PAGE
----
Franchise Players is Entrepreneur’s Q&A interview column that puts the spotlight on franchisees. This week, we’re getting a head start on Women’s History Month early, profiling female franchisees that everyone can learn from. If you're a franchisee with advice and tips to share, email firstname.lastname@example.org.
Jeanne Lemieux was a technician long before she was a franchisee. She started working as a technician for Sears in 1981 and continued for 26 years. However, as she was researching to start her own appliance company, she discovered the benefits of becoming a franchisee. Here’s what she’s learned in her past seven years as a Mr. Appliance franchisee.
Name: Jeanne Lemieux
Franchise owned (location): Mr. Appliance of Strafford & Rockingham Counties in New Hampshire.
How long you have owned the franchise?
I have owned my franchise for seven years. I got everything started in October of 2007.
I selected a franchise because it comes with a recognizable name that people can trust. The franchise also comes with a great support system. Especially Mr. Appliance and the entire Dwyer Group system, they made it easier to get my business started.
What were you doing before you became a franchise owner?
I was a technician at Sears for 26 years. I started in 1981 and worked until my Mr. Appliance opening in 2007.
Why did you choose this particular franchise?
I was doing research to start my own appliance repair company and a friend of mine was already involved with the Mr. Appliance Franchise. After going over the pros and cons and seeing how happy they were, it seemed like a good fit.
How much would you estimate you spent before you were official open for business?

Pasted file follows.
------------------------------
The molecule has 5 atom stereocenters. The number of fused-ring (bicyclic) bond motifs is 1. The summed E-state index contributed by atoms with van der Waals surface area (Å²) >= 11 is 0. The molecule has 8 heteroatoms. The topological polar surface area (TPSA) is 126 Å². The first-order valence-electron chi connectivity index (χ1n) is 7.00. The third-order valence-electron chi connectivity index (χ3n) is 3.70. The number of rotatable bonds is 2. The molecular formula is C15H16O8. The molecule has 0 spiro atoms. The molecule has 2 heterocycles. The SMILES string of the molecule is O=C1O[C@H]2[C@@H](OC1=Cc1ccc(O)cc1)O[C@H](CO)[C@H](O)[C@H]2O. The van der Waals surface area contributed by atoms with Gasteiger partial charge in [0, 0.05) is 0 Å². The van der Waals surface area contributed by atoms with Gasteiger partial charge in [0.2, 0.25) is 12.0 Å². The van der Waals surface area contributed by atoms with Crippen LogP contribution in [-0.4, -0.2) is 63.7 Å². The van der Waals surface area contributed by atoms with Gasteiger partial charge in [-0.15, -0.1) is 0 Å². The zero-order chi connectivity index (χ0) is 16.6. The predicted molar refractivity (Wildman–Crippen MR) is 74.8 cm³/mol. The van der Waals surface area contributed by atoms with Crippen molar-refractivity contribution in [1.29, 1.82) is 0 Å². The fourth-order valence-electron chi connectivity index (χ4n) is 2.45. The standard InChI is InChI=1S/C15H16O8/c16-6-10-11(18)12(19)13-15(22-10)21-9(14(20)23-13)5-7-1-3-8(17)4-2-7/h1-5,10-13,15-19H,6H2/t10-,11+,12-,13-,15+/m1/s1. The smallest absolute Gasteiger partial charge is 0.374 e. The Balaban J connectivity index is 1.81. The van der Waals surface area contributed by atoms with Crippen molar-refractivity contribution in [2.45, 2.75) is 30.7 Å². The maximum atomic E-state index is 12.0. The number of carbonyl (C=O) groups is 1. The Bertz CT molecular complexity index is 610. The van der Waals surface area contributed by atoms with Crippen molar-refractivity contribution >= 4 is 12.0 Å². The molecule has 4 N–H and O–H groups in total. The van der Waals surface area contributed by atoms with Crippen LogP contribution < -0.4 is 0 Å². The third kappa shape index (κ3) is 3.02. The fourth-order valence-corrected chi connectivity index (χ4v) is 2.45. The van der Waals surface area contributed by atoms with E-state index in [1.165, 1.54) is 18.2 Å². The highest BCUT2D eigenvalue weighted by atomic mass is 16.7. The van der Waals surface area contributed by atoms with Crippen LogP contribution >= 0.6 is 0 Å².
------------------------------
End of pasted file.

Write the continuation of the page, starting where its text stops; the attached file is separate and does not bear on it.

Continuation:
Overall, I spent approximately $100,000. I had to purchase the rights to our territories, we needed vans for our employees, usable parts and tools, and office space and supplies to headquarter the business.
Where did you get most of your advice/do most of your research?
I obtained a lot of information online. There are so many outlets that have vital information when it comes to franchising. Also, most importantly, I reached out to friends and co-workers in the industry for any insight they may have.
What were the most unexpected challenges of opening your franchise?
Hiring dependable employees and the time spent on everyday operations. Going through the daily grind of keeping the business running, you have to depend on your employees. When they are out in the field, they represent your business, so you have to be able to trust them.
What advice do you have for individuals who want to own their own franchise?
Have the capital before starting out. Don’t dive in with little or no knowledge on the business and the location you’re operating in. Franchises have a proven system for a reason. Follow the systems that are in place and when there is support don’t be afraid to use it.
What’s next for you and your business?
Just like any other business, we would like to grow and expand with each year. We are always looking for ways to spread not only our client base within out territories but possible territory expansion in the future. Our immediate goal is to hire another technician this year.